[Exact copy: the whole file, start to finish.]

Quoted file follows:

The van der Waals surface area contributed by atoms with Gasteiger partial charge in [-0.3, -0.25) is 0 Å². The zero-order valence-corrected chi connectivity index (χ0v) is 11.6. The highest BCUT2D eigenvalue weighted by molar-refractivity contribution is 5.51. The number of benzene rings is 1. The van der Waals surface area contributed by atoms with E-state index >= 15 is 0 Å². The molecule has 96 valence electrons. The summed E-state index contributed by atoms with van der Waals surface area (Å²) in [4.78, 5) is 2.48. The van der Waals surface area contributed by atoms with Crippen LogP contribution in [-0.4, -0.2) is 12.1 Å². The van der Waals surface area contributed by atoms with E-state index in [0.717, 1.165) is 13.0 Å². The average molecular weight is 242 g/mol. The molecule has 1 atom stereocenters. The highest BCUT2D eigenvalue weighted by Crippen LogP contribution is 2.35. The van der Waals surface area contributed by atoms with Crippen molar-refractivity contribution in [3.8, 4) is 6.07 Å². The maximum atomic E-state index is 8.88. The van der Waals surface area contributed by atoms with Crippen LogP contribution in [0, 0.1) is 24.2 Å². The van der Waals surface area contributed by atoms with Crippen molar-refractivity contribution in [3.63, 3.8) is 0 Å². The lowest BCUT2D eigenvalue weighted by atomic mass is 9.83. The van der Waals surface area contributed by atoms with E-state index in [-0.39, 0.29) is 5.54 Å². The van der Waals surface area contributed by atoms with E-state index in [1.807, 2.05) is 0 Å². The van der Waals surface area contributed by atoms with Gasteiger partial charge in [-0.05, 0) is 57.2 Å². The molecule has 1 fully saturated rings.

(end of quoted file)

The van der Waals surface area contributed by atoms with Gasteiger partial charge in [-0.3, -0.25) is 0 Å². The zero-order valence-corrected chi connectivity index (χ0v) is 11.6. The highest BCUT2D eigenvalue weighted by molar-refractivity contribution is 5.51. The number of benzene rings is 1. The van der Waals surface area contributed by atoms with E-state index >= 15 is 0 Å². The molecule has 96 valence electrons. The summed E-state index contributed by atoms with van der Waals surface area (Å²) in [4.78, 5) is 2.48. The van der Waals surface area contributed by atoms with Crippen LogP contribution in [-0.4, -0.2) is 12.1 Å². The van der Waals surface area contributed by atoms with E-state index in [0.717, 1.165) is 13.0 Å². The average molecular weight is 242 g/mol. The molecule has 1 atom stereocenters. The highest BCUT2D eigenvalue weighted by Crippen LogP contribution is 2.35. The van der Waals surface area contributed by atoms with Crippen molar-refractivity contribution in [3.8, 4) is 6.07 Å². The maximum atomic E-state index is 8.88. The van der Waals surface area contributed by atoms with Crippen LogP contribution in [0, 0.1) is 24.2 Å². The van der Waals surface area contributed by atoms with Crippen molar-refractivity contribution in [3.63, 3.8) is 0 Å². The lowest BCUT2D eigenvalue weighted by atomic mass is 9.83. The van der Waals surface area contributed by atoms with E-state index in [-0.39, 0.29) is 5.54 Å². The van der Waals surface area contributed by atoms with E-state index in [1.807, 2.05) is 0 Å². The van der Waals surface area contributed by atoms with Gasteiger partial charge in [-0.05, 0) is 57.2 Å². The molecule has 1 fully saturated rings.